By tradition the Leader of the Opposition makes a short reply to the Budget immediately the resolutions have been passed, tendering the well-deserved congratulations of the House to the Chancellor, and picking out the few matters of particular impact. The late Hugh Gaitskell was always very good at this. Sir Alec Douglas-Home made a short but hard-hitting speech.
The next day Mr. George Brown and Edward Heath had quite a set to. Both believe that attack is the best form of defence and Mr. Heath went to it with all guns firing. For the marshalling and presentation of evidence, his speech, and Peter Walker 's the following day, were masterly, but the Chancellor sat there smiling blandly. Mr. Brown has quite a different technique. He bulldozes his way through what he had been going to say, unperturbed by any contrary statements he has been accused of making in the past. One particular Member is acknowledged on all sides as being outstanding as a House of Commons speaker, Nigel Birch, who sits for West Flint. He never makes a speech unless he has something worth saying. He has a soft voice and an acid which compels the attention of the House. His contribution to the Budget debate on Wednesday was yet another masterpiece and should really be read as a whole. One bit, however, I should like to mention. Mr. Birch said that while he thoroughly agreed that pensioners should get prescriptions free, he questioned the wisdom of abolishing prescription charges for absolutely everyone. He pointed out that the £25 million spent on abolishing these charges could have refurbished the surgery of every G.P. in this country; could have modernised all sub-standard operating theatres and still there would have been some left over to provide more pay for doctors.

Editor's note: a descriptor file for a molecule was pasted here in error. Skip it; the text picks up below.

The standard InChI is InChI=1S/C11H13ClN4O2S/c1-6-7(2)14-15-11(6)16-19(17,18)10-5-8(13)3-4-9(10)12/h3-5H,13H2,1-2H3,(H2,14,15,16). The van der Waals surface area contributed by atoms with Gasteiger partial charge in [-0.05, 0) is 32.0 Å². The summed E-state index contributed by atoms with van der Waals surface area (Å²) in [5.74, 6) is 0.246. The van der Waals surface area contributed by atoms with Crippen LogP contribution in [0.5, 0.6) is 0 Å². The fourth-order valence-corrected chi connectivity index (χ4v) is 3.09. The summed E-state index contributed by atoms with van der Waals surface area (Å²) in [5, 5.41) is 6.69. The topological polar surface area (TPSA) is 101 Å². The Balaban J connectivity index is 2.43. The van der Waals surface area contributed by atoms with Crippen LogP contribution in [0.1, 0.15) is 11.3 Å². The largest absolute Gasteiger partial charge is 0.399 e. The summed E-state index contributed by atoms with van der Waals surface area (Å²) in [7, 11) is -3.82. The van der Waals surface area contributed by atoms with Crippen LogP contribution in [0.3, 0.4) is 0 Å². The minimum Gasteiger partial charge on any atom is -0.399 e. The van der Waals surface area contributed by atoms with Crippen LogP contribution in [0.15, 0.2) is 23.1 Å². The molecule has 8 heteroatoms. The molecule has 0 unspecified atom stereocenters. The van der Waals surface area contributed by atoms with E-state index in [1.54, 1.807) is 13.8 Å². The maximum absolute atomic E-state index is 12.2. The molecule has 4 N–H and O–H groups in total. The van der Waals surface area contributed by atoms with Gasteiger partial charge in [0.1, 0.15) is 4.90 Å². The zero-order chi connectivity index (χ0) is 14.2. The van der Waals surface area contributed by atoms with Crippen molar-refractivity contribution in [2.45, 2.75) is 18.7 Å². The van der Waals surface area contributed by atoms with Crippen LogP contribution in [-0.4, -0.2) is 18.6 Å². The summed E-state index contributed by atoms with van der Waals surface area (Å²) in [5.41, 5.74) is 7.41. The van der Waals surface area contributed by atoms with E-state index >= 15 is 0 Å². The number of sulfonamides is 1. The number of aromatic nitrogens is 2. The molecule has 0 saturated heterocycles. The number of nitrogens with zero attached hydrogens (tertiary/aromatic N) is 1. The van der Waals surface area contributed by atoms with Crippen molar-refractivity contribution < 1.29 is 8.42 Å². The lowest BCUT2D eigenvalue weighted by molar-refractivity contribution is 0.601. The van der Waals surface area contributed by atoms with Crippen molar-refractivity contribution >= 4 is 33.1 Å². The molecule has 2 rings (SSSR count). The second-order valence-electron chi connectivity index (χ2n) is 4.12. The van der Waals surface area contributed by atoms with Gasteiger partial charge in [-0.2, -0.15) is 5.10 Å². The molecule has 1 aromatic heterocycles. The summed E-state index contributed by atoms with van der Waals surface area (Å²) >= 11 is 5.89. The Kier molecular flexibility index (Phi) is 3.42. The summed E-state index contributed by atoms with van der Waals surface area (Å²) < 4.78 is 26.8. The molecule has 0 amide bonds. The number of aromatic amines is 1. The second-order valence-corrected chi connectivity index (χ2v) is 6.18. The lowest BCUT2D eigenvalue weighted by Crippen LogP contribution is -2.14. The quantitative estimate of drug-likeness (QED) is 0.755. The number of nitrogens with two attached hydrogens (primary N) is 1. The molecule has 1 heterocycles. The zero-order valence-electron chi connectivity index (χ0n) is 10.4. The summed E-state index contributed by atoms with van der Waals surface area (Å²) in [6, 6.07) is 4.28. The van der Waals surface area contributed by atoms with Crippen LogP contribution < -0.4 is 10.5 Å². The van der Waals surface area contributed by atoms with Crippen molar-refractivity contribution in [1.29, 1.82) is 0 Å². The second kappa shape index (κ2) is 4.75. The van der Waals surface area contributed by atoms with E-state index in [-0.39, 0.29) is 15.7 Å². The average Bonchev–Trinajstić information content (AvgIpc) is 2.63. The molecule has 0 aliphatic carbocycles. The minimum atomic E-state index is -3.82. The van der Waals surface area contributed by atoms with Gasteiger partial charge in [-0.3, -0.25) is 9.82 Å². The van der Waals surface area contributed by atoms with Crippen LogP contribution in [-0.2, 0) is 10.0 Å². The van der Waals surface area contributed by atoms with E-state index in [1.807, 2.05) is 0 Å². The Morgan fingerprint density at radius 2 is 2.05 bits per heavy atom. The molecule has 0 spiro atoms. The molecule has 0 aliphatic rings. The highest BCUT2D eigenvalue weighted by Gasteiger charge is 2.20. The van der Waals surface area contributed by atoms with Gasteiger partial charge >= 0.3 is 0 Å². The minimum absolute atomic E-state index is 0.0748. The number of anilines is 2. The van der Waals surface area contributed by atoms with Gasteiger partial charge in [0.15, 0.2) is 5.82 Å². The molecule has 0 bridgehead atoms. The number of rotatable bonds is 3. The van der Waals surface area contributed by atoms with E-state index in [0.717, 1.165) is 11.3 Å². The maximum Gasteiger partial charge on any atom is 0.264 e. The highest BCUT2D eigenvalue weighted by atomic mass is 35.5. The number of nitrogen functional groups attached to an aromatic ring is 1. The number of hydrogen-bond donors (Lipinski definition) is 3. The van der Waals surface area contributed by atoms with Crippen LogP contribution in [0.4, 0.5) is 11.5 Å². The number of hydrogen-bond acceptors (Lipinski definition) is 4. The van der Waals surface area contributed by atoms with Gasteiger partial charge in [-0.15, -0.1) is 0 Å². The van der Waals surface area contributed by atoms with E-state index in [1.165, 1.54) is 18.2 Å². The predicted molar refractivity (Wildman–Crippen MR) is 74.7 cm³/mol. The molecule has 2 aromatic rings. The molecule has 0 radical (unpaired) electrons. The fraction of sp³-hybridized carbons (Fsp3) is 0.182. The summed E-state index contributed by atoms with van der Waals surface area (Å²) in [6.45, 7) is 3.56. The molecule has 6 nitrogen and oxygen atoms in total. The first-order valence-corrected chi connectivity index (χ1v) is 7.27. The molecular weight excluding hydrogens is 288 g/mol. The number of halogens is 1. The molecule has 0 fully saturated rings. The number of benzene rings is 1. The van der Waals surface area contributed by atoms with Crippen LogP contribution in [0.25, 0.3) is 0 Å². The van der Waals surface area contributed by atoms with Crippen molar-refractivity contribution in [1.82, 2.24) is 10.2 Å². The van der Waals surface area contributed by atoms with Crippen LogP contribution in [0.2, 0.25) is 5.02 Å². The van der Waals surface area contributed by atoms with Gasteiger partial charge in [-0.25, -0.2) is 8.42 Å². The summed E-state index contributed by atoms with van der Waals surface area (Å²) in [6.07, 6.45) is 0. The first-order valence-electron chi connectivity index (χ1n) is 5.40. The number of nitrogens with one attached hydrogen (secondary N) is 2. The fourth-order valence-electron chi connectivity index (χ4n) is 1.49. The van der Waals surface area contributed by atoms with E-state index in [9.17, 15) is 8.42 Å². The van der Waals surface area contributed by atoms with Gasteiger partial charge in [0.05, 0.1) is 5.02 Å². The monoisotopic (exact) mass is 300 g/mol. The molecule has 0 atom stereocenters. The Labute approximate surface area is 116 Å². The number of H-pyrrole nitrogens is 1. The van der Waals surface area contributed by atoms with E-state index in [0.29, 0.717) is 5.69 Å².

Other speeches which to my mind merit study were those by Mr. Joel Barnett, who did not want the taxpayer put into the position of being assumed guilty of evasion and having to disprove the inspectors figures (a viewpoint most of us would heartily endorse), and Mr. John Biffen of Oswestry who made a penetrating analysis of the problems of wage drift, the difficulties of getting reliable statistics and the reasons why an incomes policy is not very likely to succeed.
Two days this week have been spent on talking about housing problems. On Monday we had the Government's Rent Bill. It was introduced by the Minister, Richard Crossman. I used often to speak against him in the last Parliament when I sometimes had to answer debates on pensions. In Opposition he was an effervescent speaker; words flowed on in endless succession and it was all done with very few notes. But in power, in common with other Ministers, he has taken to reading practically every word of a prepared speech. Nevertheless, he still delivers it forcefully. The Bill is an important one; [end p2] it gives security of tenancy to all tenants occupying properties of a rateable value of less than £400 in London and £200 in the provinces. Hitherto, controlled rents have meant fixed rents; from now on they will become regulated rents and will be reviewed after a certain period of time. The rent to be charged is the fair rent, but from all sides of the House doubts were raised about the difficulties of deciding how it should be defined.
On Friday, private Members day, Keith Stainton introduced a Bill designed to protect house purchasers from the effect of jerry-building. The Government spokesman was friendly towards the objectives of the Bill and because of undertakings he gave Mr. Stainton agreed to withdraw it.